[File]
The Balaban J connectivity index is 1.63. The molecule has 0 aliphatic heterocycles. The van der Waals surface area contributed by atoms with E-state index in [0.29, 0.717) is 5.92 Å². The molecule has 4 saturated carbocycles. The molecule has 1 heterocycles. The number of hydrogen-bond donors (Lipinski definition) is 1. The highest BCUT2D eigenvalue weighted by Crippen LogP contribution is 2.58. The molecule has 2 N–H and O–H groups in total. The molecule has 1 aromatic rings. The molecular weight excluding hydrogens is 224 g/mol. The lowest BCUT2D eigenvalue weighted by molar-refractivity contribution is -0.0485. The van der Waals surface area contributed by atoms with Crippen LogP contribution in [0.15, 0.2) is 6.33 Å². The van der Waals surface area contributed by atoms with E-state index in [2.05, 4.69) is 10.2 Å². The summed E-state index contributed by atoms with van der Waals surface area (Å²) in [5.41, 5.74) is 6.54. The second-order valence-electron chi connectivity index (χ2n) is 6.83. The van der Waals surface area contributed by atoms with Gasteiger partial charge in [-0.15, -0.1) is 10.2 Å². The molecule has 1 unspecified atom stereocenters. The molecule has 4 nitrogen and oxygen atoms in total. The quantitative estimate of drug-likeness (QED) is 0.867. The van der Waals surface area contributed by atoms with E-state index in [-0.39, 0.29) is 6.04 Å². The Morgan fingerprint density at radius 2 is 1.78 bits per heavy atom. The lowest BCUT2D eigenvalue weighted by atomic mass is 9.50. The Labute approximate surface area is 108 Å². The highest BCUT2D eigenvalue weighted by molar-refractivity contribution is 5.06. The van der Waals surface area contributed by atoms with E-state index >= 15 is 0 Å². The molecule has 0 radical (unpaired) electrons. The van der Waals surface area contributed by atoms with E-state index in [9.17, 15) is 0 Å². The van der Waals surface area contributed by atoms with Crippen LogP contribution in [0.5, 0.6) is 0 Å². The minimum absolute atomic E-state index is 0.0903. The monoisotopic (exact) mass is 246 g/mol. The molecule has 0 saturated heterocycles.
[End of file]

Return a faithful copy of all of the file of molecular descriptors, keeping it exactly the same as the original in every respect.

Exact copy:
The Balaban J connectivity index is 1.63. The molecule has 0 aliphatic heterocycles. The van der Waals surface area contributed by atoms with E-state index in [0.29, 0.717) is 5.92 Å². The molecule has 4 saturated carbocycles. The molecule has 1 heterocycles. The number of hydrogen-bond donors (Lipinski definition) is 1. The highest BCUT2D eigenvalue weighted by Crippen LogP contribution is 2.58. The molecule has 2 N–H and O–H groups in total. The molecule has 1 aromatic rings. The molecular weight excluding hydrogens is 224 g/mol. The lowest BCUT2D eigenvalue weighted by molar-refractivity contribution is -0.0485. The van der Waals surface area contributed by atoms with Crippen LogP contribution in [0.15, 0.2) is 6.33 Å². The van der Waals surface area contributed by atoms with E-state index in [2.05, 4.69) is 10.2 Å². The summed E-state index contributed by atoms with van der Waals surface area (Å²) in [5.41, 5.74) is 6.54. The second-order valence-electron chi connectivity index (χ2n) is 6.83. The van der Waals surface area contributed by atoms with Gasteiger partial charge in [-0.15, -0.1) is 10.2 Å². The molecule has 1 unspecified atom stereocenters. The molecule has 4 nitrogen and oxygen atoms in total. The quantitative estimate of drug-likeness (QED) is 0.867. The van der Waals surface area contributed by atoms with E-state index in [-0.39, 0.29) is 6.04 Å². The Morgan fingerprint density at radius 2 is 1.78 bits per heavy atom. The lowest BCUT2D eigenvalue weighted by atomic mass is 9.50. The Labute approximate surface area is 108 Å². The highest BCUT2D eigenvalue weighted by molar-refractivity contribution is 5.06. The van der Waals surface area contributed by atoms with E-state index >= 15 is 0 Å². The molecule has 0 radical (unpaired) electrons. The van der Waals surface area contributed by atoms with E-state index in [9.17, 15) is 0 Å². The van der Waals surface area contributed by atoms with Crippen LogP contribution in [0.5, 0.6) is 0 Å². The minimum absolute atomic E-state index is 0.0903. The monoisotopic (exact) mass is 246 g/mol. The molecule has 0 saturated heterocycles.